Successfully Cross The Line In Your Ministry

Courtesy of takomabibelot/Creative Commons License

For some reason my first two years in youth ministry were a lot like my first two years in middle school.  I wanted the teens to like me; therefore, I ran my ministry in the way that I thought they would want.  Each week was designed to entertain them.  I wanted them to bring their friends; however, I was going about it in the wrong way.  In the end more energy went into the activities, and food then it did into the content of the program.  Attendance was inconsistent, leaders moved on to other ministries and I was frustrated.  I was playing it safe.

No one truly enjoys conflict; however, it is something everyone should seek.  That’s not to say you should go pick a fight or challenge someone to a duel (Look what happened to Alexander Hamilton).  If you want your teens and leaders to grow, you need to have a ministry looking to expand and challenge itself.  That means knowing your limits, and having the willingness to cross the line from time to time.  A youth ministry willing to take risks is an attractive one; however, it’s not as simple as doing whatever wows the crowd.  To successfully push the limits of your ministry and grow in new ways you must:

  • Seek Wisdom – There are lines to be crossed and ones that should never be approached.  To know where to push, pull and bend you need to make sure you are seeking wisdom of others and God’s direction.  True risk takers are the ones who know what boundaries to work within and which ones to bust through.  Before you cross the line make sure you know why.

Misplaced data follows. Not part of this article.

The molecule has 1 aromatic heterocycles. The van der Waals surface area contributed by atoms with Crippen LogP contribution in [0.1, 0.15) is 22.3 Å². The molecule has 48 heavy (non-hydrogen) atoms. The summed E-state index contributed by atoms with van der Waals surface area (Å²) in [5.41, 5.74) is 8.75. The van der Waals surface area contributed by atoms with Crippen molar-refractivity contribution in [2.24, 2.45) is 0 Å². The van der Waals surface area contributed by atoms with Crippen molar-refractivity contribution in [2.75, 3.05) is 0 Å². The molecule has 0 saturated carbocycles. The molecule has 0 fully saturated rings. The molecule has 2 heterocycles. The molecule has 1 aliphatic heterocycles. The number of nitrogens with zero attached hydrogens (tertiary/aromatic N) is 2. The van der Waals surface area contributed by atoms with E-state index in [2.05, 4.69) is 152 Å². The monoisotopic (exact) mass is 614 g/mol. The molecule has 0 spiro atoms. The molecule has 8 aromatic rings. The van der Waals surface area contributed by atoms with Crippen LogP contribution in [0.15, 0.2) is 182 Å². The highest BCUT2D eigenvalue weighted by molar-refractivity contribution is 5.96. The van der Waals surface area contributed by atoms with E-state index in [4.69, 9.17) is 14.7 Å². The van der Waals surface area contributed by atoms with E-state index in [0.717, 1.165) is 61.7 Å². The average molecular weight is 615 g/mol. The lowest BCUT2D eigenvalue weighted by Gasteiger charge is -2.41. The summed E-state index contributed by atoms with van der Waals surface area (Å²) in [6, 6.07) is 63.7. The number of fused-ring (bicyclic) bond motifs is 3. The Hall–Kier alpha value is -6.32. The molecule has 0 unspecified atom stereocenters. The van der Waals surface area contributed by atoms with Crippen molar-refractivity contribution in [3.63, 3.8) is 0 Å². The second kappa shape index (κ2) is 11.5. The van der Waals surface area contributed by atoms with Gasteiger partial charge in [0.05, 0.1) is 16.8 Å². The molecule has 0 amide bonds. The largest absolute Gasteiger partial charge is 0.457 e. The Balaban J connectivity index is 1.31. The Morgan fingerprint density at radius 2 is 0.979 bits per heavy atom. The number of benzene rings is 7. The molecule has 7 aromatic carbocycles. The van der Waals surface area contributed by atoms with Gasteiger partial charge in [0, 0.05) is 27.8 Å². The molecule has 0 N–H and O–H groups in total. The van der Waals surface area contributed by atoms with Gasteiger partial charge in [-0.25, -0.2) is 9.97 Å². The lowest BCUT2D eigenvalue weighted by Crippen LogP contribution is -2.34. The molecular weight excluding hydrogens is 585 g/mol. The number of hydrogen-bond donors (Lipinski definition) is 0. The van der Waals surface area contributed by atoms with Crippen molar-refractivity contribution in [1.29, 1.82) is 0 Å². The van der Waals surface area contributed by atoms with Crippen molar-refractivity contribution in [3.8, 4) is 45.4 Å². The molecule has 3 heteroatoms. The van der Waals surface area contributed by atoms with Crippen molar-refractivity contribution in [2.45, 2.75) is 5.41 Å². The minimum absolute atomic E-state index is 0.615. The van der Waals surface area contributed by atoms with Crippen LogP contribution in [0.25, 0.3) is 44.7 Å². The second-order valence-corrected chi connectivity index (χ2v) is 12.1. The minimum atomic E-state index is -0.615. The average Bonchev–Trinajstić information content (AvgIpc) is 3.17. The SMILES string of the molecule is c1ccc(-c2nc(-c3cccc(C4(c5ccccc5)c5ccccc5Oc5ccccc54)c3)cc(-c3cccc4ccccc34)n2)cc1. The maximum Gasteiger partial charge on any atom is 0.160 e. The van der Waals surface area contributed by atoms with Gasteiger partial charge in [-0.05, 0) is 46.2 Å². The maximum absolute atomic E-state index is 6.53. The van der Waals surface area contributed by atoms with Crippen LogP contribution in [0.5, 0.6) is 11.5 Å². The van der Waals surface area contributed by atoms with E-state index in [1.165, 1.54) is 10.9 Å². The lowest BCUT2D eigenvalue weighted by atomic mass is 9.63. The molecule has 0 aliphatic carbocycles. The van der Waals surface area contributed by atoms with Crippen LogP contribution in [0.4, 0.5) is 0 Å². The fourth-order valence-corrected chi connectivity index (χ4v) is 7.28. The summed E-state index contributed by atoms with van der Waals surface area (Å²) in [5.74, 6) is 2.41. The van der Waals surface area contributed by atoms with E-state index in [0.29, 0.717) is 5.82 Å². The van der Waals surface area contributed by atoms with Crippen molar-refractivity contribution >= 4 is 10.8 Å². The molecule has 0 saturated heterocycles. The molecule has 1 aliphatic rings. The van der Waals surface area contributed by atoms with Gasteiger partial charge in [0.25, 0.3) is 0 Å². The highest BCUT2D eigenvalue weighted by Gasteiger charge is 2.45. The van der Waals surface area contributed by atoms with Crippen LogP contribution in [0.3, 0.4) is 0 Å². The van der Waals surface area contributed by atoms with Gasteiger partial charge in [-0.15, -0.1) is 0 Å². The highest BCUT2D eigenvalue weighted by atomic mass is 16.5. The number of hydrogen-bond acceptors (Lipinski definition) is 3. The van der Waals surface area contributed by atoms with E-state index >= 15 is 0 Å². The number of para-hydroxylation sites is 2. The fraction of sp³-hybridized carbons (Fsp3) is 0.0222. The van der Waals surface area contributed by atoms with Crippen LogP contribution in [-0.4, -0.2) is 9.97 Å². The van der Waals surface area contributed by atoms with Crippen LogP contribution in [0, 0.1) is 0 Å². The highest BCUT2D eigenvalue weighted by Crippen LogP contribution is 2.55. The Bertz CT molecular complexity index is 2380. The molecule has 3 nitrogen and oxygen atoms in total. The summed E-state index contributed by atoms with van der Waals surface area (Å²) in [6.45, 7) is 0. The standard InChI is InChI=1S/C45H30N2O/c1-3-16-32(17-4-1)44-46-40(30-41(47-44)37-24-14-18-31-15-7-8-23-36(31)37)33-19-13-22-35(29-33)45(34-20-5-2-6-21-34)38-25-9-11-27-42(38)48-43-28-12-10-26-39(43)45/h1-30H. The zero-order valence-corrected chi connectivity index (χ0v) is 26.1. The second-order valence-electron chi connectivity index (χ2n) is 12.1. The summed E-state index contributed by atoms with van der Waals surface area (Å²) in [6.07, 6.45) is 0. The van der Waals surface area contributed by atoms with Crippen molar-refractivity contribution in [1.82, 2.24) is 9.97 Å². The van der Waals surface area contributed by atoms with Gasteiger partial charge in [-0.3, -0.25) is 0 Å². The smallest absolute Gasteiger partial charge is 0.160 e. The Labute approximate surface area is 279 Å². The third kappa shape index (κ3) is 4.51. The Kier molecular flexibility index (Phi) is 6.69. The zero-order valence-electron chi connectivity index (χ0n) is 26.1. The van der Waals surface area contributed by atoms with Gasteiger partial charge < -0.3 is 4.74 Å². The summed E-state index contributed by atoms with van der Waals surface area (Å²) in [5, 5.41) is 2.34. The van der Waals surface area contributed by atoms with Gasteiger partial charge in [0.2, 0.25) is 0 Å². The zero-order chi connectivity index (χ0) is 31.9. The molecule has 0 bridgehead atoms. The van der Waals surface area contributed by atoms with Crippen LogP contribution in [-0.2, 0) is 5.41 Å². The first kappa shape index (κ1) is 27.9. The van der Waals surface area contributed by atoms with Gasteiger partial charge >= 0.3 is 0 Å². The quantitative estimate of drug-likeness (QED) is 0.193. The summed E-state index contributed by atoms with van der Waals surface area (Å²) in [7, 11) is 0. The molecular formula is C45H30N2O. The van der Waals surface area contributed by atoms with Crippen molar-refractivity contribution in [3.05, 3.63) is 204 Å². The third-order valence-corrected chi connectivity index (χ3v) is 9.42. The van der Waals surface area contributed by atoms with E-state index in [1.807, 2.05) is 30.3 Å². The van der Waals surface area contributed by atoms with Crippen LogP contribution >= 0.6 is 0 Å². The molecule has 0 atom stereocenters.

• Do It With Excellence – If you are going to take a risk or throw out a challenge make sure you are well prepared.  Most challenges never take because it was poorly communicated.  If you want teens to follow through and understand deep truths make sure it’s as clear as day.  If you want to better your odds of success make sure your plan is well thought out and everyone is on the same page.
  • Display Humility – If you mess up, admit it.  Nothing is worst than a leader who acts as though they are right despite all the evidence showing that they are not.  If you make a mistake in your ministry and own up to it, the teens will appreciate your humility and authenticity more than your perfection.
  • Team Up – Never take a risk on your own because the burden of failure is a heavy one.  On top of seeking other people’s wisdom, see if you can share responsibility in the task.  With a team you can develop a better plan, with more strength.

People want a leader who will challenge them with confidence and humility.  They want someone who is willing to take on new things; however admit when they are wrong.  Your ministry is designed to challenge students in the messages you give.  It is designed to have an impact in the community with the projects you take on.  To do big things you need to think big and believe big.  Youth ministry is meant to test new waters, try new things and break through old paradigms.

How are you crossing the line in your youth ministry?